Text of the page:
CHARLESTON — Siam Thai Restaurant co-owner Maspaka "Mao" Pounginjai has gotten to know her regular customers on a first name basis and to think of them as family since she and business partner Juthamas Wangmune opened their Charleston eatery in 2015.
Consequently, Pounginjai said she was deeply moved when some of her customers visited her at Carle Foundation Hospital in Urbana after a Sept. 27 crash that put her in the hospital for 27 days, injured Wangmune and their friend and cook Natruedee Srisamran, and resulted in Siam Thai being closed for more than three months.
"They were worried about how we were going to get well. They cared about us. I so appreciate what the customers did. It makes you feel a lot better when you have people who care about you," Pounginjai said. She added that many other customers kept in contact with her via Siam Thai's Facebook page and prayed for their recovery.
Pounginjai got to reunite with her extended family of customers at Siam Thai on Jan. 6 when she, Wangmune and Srisamran reopened their restaurant at 453 Lincoln Ave., located across from Eastern Illinois University's Old Main administration and classroom building. Pounginjai said many of their regular customers stopped by for a meal or just to "say 'Hi' and see how we were doing."
"I am really happy. On the first day back, they came and supported us," Pounginjai said.
Siam Thai's owners, who are both Urbana residents, started building that customer base in November 2015 when they opened their eatery in a storefront at the University Village retail center where a previous Thai restaurant had been located. Pounginjai noted that her husband, Somchai Pounginjai, owns and operates a Vietnamese restaurant, Xinh Xinh Cafe, in downtown Urbana.
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Pounginjai focused on working in the dining room and at the cash register from the very beginning, while Wangmune focused on cooking in the kitchen. Wangmune said her English language skills are limited, so she does not talk a lot with her customers.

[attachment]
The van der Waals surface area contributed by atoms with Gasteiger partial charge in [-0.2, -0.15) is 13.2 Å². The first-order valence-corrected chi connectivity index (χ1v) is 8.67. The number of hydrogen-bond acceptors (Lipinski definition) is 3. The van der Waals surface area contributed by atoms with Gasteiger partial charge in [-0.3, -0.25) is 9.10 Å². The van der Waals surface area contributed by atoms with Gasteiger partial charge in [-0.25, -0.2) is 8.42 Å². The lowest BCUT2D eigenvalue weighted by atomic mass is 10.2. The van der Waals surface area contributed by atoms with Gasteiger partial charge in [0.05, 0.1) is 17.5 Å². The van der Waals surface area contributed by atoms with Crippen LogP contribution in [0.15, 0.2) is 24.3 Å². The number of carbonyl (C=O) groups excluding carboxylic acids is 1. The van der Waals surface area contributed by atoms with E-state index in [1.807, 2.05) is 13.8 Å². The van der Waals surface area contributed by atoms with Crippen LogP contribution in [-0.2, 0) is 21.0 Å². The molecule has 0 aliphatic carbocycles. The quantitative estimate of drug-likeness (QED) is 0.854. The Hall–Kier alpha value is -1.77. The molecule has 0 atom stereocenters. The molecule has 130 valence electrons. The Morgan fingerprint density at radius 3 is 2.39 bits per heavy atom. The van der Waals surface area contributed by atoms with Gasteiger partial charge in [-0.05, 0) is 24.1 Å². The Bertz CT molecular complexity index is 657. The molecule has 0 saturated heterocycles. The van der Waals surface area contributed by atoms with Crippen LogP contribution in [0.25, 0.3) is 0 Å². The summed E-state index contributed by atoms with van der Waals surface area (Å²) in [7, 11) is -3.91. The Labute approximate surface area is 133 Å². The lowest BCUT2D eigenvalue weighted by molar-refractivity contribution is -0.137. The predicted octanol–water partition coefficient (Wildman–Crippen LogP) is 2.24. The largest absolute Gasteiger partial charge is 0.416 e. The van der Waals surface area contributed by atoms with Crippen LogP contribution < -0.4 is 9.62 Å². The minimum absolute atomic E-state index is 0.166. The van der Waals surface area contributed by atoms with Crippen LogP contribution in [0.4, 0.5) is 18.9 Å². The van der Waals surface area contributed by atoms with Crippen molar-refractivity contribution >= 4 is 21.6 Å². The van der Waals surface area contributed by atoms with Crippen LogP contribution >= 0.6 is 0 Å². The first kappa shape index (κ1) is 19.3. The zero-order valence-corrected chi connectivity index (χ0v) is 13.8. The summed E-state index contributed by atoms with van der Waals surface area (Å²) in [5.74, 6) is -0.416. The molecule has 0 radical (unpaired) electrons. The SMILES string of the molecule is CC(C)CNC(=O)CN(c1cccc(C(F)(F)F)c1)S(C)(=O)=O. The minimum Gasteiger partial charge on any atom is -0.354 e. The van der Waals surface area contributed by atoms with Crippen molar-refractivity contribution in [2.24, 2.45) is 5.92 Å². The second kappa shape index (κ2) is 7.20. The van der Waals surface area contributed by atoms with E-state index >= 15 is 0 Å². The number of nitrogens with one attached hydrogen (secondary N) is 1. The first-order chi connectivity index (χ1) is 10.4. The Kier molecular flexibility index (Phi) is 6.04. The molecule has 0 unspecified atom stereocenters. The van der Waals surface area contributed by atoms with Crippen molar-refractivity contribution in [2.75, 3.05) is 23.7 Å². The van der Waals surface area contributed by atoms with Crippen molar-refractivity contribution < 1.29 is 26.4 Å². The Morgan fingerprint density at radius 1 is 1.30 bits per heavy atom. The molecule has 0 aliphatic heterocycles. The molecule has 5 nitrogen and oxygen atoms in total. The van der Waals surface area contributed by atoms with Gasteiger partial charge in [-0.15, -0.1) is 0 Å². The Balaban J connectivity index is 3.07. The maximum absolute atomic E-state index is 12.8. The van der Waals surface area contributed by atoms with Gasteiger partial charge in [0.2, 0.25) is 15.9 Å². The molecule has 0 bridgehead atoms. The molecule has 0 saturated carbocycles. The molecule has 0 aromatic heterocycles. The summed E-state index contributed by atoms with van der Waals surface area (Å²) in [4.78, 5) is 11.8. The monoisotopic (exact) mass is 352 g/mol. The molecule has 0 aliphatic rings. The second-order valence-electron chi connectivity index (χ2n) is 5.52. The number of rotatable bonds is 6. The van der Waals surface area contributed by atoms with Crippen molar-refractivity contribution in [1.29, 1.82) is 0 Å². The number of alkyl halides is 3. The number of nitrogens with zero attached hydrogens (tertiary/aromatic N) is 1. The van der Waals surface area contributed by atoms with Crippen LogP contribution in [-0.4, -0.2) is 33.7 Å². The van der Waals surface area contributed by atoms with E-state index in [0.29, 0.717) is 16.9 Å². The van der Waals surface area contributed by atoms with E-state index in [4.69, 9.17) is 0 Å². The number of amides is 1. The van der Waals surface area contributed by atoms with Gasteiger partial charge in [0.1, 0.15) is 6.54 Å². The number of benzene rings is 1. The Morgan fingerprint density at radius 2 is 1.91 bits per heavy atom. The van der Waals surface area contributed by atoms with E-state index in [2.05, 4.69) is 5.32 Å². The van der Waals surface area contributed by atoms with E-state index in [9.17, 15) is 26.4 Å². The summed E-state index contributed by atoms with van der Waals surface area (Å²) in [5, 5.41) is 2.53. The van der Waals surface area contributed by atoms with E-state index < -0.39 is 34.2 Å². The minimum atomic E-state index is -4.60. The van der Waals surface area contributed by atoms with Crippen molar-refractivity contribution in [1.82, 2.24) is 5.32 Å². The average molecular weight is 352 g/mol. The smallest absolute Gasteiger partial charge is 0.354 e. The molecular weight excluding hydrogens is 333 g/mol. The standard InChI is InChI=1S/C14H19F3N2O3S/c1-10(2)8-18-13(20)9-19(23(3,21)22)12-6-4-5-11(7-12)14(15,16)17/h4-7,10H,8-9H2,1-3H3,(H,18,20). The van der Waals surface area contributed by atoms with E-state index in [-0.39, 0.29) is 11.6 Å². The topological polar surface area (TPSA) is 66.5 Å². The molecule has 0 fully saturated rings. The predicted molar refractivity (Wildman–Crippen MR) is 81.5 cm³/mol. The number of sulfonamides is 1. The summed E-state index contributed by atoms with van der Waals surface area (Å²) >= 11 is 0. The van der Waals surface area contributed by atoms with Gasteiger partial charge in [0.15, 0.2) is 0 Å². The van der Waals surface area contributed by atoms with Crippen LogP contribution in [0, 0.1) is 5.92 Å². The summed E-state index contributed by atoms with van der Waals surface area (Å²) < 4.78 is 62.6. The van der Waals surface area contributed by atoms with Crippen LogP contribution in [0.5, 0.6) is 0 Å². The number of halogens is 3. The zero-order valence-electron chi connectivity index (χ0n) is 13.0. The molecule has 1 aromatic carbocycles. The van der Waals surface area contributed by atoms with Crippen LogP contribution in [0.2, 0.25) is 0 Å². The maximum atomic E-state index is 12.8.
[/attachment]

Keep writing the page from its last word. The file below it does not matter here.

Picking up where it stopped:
Still, Wangmune said she always smiles when she sees familiar faces return to Siam Thai for her pad Thai or pad see-ew noodle dishes, pineapple fried rice, or other food that she prepares. Wangmune said having to be away from her kitchen while she recovered from the Sept. 27 crash was difficult.
"I missed cooking. I love cooking," Wangmune said.
Pounginjai said the crash occurred at approximately 10 p.m. while she, Wangmune and Srisamran were returning to Urbana after their work day at Siam Thai. Pounginjai said their sport utility vehicle was "T boned" by a car that ran a stop sign along Illinois Route 130 near Villa Grove.
All three women in the SUV were injured, and Pounginjai suffered the worst injuries as she was thrown from the vehicle. Pounginjai said her injuries, predominately on her left side, included fractures around her shoulder, two cracked ribs and a broken ankle.
Pounginjai said two months passed before she was able to walk by herself and she is slated to continue going to physical therapy for the next six to 18 months. Pounginjai said she has needed to reduce her workload due to the injuries and hire extra staff to help with the dining room, but she is still thankful that the injuries were not worse.
"It was a really bad accident. I am lucky I am here today," Pounginjai said.